While I am swanning off on a much needed holiday to Butlin's I have a lovely guest post for you.
Today's post is a wonderful craft post by Jennifer. Jennifer is a mum to two children, Harry (4) and Mia (20 months). A new stay-at-home-mum, she blogs about parenting, crafts and travel over at Jennifer's Little World - she also needs congratulating hugely for climbing Mount Snowdon on Saturday along with #TeamHonk. Well done Jeniffer a massive achievement, one I know I know I couldn't have done.
This is a great little project which can involve the children too and teach them about wildlife in their own gardens.Homemade bird seed cakes for the garden
It’s really easy to make bird seed cakes to hang up in the garden. It’s also a really fun and educational activity to do with young children. It’s very easy, and allows plenty of opportunity for discussion about what birds eat and why they especially need extra food in the winter. Hopefully you will also be able to observe some birds actually eating your cakes too!
All you need to make the basic bird seed cakes is some bird seed (I bought a big bag from the garden centre), some lard, suitable containers and some string. After experimenting with several different containers I have had a lot of success with silicone cupcake cases. They are small, which means that the ingredients hold together nicely, and then the cakes are very easy to pop out.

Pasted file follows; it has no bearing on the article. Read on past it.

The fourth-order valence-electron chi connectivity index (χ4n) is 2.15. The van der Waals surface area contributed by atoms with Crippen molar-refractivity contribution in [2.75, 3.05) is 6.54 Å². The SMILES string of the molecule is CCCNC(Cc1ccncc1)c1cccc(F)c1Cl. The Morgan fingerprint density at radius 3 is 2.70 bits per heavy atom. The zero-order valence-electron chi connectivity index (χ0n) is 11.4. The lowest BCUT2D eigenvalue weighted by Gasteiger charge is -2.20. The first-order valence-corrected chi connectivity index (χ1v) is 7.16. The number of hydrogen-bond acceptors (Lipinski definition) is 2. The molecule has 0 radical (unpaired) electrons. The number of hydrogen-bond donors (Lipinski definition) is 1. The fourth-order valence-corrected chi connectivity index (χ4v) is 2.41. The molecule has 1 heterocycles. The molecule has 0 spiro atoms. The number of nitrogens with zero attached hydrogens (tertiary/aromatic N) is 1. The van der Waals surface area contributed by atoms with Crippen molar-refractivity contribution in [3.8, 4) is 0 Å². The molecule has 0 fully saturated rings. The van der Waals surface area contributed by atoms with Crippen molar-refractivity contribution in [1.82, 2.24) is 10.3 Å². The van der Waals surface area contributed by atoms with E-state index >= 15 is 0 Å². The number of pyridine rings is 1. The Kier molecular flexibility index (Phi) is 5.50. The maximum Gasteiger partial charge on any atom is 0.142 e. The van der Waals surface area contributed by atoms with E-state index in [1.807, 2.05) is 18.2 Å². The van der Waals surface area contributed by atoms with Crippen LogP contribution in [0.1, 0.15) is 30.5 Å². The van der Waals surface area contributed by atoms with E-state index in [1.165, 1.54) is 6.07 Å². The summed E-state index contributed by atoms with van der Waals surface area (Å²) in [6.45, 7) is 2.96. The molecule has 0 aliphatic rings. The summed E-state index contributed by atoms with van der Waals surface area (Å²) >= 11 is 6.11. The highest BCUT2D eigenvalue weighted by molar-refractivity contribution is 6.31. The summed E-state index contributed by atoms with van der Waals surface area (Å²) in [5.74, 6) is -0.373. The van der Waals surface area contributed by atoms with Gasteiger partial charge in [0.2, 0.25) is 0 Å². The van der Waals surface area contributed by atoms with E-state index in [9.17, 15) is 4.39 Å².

First you need to melt the lard in a saucepan. I used a whole 250g packet of lard. Mix it in a large bowl together with enough bird seed that the seeds are all coated. A ratio of about 1/3 lard to 2/3 seed works well. If you really want to spoil your birds you can replace some of the seeds with dried fruit, nuts or grated cheese.
Cut a length of string and place it into the bottom of each case. Spoon the mixture into the cases, making sure that the string is surrounded by the mixture. Place them on a tray and then put them into the fridge for a few hours.
When they have cooled, pop them out of the cases. If you don’t want to hang them up outside all at once it’s a good idea to return the spare ones to the fridge, as the lard will soften at room temperature.
Find a suitable tree or similar and hang a couple up in the garden. Experiment with different locations – sometimes it takes birds a while to find a new source of food and they may be wary of coming too close to a window or path.
You could also experiment with making bird seed cakes in different shapes, either with different shaped cake moulds or by using the mixture to fill cookie cutters before placing in the fridge. Have fun!